Consumers Health Forum CEO Carol Bennett welcomed the call for more collaboration and the “growing recognition of chronic pain as a stand-alone issue, not just a symptom”.

“Consumers with chronic pain have to repeat their story to doctors and specialists again and again. It can take years to identify their issues and find treatment”, Ms Bennett told MJA InSight.

Ms Bennett said improving collaboration between GPs and specialists would reduce the need for consumers to repeat their stories, lower the risk of communication errors and make it easier for consumers to find the treatment they need.

– Nicole MacKee

1. MJA 2013; Online 11 March

Posted 11 March 2013

4 thoughts on ““Disconnect” in managing pain

  1. Anonymous says:

    we gp not only have time restraint but also lots of gps dont like prescribing opiates etc so it does become hard to manage patients with chronic pain.
    also they need to see specialist to make that ‘diagnosis; ‘especially when patient is on work cover otherwise becomes hard to access these services

  2. Zenon Gruba says:

    The very sad thing about managing patients’ chronic pain syndromes, is that there is no management. Analgesics, narcotics and epidurals is all that medicine has to offer.
    There are a whole range of non-evidence based procedures that work very well. These include acupuncture, myofascial therapy, prolotherapy, to mention a few. They are simple to apply. They are harmless and non-addictive. For non-neuropathic pain, I am getting consistent pain remissions in just a few consultations. With humble respect, I believe that it is time to talk to our non-evidence based collegues about what works for them.

  3. Lynton Giles says:

    A very effective way of dealing with chronic spinal pain patients was established at the Townsville General Hospital, initially in conjunction with James Cook University in 1995, to deal with this issue using a multidisciplinary team approach incorporating acupuncture, chiropractic spinal manipulation and medicine. The multidisciplinary spinal pain unit ran successfully from July 1995 until late 2001 and was a good referral option for GPs and others. Unfortunately, myopic politics put an end to the unit that was established by visionaries. Some results were published as follows: (1) Chronic Spinal Pain: A Randomized Clinical Trial Comparing Medication, Acupuncture, and Spinal Manipulation; L Giles & R Muller, Spine 2003; 28: 1490-1503, (ii) Long-Term Follow-up of a Randomized Clinical Trial Assessing the Efficacy of Medication, Acupuncture and Spinal Manipulation for Chronic Mechanical Spinal Pain Syndromes; R Muller & L Giles, J Manipulative Physiol Ther 2005;28:3-11, and (iii) Patient Satisfaction, Characteristics, Radiology, & Complications Associated with Attending a Specialized Government-Funded Multidisciplinary Spinal Pain Unit: L Giles, R Muller & G Winter; J Manip Physiol Ther 2003;26:293-299.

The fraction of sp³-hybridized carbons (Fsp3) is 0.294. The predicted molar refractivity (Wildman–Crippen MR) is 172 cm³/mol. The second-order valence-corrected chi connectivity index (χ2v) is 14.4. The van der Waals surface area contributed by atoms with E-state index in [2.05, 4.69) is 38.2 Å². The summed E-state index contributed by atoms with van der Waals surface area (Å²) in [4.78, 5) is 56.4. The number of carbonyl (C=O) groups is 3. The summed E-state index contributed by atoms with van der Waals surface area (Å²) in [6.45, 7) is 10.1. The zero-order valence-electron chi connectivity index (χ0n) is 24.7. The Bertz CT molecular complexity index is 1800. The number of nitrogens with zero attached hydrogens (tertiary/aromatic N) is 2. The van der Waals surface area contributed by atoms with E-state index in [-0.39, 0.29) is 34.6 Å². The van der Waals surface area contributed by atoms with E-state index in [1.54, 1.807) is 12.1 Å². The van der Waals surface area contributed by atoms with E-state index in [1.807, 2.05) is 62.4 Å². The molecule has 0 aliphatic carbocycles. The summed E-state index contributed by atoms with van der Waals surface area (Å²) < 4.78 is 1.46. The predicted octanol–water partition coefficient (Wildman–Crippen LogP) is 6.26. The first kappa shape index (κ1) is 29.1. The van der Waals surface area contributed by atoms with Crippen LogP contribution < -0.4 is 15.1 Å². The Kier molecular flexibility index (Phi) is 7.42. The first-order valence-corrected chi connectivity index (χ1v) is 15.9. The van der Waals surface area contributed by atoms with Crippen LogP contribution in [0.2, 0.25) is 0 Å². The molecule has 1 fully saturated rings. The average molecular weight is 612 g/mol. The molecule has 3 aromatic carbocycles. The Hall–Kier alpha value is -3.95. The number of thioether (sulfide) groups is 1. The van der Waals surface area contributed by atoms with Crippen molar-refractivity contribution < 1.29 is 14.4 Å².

4. David D. says:

    A holistic approach to pain management is usually the best.  But each situation and client is different, of course. But by approaching pain management from various angles and using different but complimentary strategies, usually much improvements can be acheived over time.  –David @ Mind & Body Inc.